Rheumatoid arthritis (RA) and Alzheimer’s disease (AD) are both inflammatory diseases afflicting millions of individuals in the United States. RA affects up to 1.36 million US adults, according to conservative estimates, while AD is believed to affect more than 5.5 million Americans.1,2 As noted in a review published in April 2020 in Cureus, a small but growing body of research indicates the possibility of mechanistic links between RA and AD and other forms of dementia, as well protective or exacerbating effects of antirheumatic drugs on dementia risk.3
Systemic inflammatory disease is a significant risk factor for dementia, and it has been proposed that reductions in cerebral blood flow resulting from ongoing inflammation in RA may ultimately lead to dementia in some patients.3 Additionally, the systemic production of tumor necrosis factor (TNF) in RA and other inflammatory diseases involving TNF may directly contribute to neuroinflammation involved in the pathogenesis of AD.4
A population-based study (n = 1449) found associations between the presence of joint disorders in midlife and worse cognitive status at follow-up 21 years later.5 After adjustment for age, gender, smoking history, and other variables, the odds ratio (OR) for declining cognitive function was 1.96 (95% CI, 1.17-3.28) among participants with any joint disorder and 2.77 (95% CI, 1.26-6.10) for those with RA specifically. In addition, RA was significantly associated with Alzheimer’s disease (OR, 2.49; 95% CI, 1.09-5.67).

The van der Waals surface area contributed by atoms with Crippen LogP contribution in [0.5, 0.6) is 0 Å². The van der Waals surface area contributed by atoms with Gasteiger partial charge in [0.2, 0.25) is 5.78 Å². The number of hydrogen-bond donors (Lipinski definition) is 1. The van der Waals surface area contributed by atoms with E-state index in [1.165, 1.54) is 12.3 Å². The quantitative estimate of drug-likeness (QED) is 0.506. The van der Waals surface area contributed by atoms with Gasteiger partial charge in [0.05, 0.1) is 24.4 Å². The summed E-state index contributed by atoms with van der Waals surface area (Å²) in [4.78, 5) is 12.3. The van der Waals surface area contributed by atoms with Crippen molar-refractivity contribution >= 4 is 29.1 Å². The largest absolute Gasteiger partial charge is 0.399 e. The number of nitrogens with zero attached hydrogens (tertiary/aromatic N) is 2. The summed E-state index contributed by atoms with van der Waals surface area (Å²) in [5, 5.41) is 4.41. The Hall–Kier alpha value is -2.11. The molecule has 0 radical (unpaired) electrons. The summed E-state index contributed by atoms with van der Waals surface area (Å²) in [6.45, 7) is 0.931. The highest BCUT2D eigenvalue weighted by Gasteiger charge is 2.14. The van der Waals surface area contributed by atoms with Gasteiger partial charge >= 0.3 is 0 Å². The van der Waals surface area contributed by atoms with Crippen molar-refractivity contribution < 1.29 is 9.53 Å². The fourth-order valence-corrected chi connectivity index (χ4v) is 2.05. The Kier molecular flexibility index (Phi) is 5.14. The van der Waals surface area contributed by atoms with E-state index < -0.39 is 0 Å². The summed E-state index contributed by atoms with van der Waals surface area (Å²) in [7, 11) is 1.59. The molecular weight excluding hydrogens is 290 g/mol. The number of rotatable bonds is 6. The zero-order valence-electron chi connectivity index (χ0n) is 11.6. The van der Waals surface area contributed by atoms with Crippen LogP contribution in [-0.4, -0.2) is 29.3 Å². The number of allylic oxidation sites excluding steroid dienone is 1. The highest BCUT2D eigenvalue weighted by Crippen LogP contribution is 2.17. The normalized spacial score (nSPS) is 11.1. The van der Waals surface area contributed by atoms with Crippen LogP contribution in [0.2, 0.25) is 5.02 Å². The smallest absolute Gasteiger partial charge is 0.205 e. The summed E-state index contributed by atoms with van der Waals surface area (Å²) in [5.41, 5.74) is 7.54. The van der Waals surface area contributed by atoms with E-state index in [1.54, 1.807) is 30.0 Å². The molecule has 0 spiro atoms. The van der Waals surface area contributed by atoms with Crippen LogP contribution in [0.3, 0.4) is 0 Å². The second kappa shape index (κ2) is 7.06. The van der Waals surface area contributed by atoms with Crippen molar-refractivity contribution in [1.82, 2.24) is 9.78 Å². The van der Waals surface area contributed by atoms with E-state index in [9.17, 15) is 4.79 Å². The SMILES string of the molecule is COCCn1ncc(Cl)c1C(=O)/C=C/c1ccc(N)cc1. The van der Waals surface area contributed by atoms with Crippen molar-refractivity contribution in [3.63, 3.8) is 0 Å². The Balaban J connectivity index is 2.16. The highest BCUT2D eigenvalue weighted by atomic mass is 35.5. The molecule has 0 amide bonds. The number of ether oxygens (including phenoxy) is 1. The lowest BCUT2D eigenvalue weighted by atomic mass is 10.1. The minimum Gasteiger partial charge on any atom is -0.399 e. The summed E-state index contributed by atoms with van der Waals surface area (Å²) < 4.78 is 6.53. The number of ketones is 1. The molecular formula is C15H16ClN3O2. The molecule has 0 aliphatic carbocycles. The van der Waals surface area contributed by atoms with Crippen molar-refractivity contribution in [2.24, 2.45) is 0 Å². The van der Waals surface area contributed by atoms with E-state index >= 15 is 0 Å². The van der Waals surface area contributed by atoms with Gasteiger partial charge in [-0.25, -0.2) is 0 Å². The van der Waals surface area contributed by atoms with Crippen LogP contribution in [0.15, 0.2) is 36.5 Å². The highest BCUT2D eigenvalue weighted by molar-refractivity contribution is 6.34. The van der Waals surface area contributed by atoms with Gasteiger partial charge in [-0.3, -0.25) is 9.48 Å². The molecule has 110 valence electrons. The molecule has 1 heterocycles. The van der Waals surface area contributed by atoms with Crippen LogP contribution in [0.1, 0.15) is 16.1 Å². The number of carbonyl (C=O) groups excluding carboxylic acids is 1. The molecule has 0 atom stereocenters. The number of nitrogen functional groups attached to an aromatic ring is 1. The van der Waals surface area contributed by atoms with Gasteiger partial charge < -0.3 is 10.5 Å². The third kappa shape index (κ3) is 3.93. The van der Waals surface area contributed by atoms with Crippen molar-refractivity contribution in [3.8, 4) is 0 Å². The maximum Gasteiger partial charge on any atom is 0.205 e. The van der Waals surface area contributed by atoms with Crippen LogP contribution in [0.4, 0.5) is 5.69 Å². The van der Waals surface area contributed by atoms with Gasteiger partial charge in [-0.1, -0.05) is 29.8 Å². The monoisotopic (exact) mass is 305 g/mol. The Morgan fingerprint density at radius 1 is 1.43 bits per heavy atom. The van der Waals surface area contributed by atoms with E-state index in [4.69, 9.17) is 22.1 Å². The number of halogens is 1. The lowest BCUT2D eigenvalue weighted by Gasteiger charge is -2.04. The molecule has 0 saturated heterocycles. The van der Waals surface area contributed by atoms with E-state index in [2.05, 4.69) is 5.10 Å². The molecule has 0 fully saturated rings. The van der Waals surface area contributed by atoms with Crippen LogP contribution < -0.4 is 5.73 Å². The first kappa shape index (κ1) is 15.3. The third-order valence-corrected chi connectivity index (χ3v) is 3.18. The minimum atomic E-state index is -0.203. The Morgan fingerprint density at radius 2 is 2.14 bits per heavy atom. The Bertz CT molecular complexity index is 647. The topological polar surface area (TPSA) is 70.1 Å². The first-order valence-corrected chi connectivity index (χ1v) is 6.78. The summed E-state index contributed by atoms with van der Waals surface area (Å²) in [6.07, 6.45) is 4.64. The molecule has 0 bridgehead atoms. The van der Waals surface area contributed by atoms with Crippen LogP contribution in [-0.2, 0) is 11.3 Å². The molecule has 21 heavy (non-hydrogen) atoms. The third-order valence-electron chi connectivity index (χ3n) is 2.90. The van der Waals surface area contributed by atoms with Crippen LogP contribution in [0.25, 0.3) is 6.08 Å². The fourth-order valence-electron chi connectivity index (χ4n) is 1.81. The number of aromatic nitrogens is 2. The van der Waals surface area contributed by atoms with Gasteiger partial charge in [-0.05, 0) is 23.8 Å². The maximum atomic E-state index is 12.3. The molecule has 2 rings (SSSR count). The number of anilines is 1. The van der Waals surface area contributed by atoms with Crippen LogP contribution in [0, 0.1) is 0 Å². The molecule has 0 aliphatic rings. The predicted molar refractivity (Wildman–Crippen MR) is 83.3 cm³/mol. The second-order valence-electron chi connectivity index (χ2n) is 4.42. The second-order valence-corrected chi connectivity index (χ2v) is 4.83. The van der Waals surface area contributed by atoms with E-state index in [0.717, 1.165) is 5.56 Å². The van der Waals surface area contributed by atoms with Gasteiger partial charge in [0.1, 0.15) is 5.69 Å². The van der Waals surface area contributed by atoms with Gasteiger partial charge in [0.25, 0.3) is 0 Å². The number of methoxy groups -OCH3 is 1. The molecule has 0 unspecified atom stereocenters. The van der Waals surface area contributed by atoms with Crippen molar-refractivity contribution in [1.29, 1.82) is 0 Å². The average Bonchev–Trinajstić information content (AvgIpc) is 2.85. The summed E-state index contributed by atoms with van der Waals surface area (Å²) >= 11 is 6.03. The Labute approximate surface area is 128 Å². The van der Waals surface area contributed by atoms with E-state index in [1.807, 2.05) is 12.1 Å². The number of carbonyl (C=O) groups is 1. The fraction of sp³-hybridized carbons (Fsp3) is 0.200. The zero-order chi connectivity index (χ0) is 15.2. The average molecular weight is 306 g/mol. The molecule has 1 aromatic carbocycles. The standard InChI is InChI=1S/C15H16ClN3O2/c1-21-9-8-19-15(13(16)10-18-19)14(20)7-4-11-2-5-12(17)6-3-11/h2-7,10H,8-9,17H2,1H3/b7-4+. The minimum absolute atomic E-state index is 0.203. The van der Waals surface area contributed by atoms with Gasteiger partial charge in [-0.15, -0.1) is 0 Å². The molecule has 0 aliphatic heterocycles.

Subsequent studies have focused on links between antirheumatic drugs and the risk of dementia. A 2016 nested case-control study of more than 8.5 million adults in the United States with private insurance revealed a higher prevalence of AD among patients with RA compared to those without RA (0.79% vs 0.11%, P <.0001). However, RA patients who were taking etanercept demonstrated a lower risk of AD (adjusted OR [aOR], 0.30; 95 % CI, 0.08–0.89; P =.02).6
A retrospective case-control study published in 2020 supports and expands upon those findings, further pointing to a potential protective role of anti-TNF agents against AD in RA patients.4 Analyses of data pertaining to 56 million US adults with commercial insurance, Medicare, or Medicaid revealed that while RA was linked to a higher AD risk (aOR, 2.06; 95% CI, 2.02–2.10; P <.0001), this risk was lower for patients receiving etanercept (aOR, 0.34; 95% CI, 0.25–0.47; P <.0001), adalimumab (aOR, 0.28; 95% CI, 0.19–0.39; P <.0001), or infliximab (aOR, 0.52; 95% CI, 0.39–0.69; P <.0001). There was also a lower risk for AD in psoriasis patients taking etanercept (aOR, 0.47; 95% CI, 0.30–0.73) and adalimumab (aOR, 0.41; 95% CI, 0.20–0.76).
“Biologic drugs such as etanercept and adalimumab distribute poorly to brain, so we presume the TNF blockers act systemically to prevent TNF from reaching the brain and thereby prevent or delay the onset of AD,” the authors explained.4 “Our study indicates that systemic inflammatory conditions involving TNF are a potentially treatable risk factor for AD,” and that treating RA with TNF inhibitors might help to prevent roughly 4.0% of AD cases (0.21 million).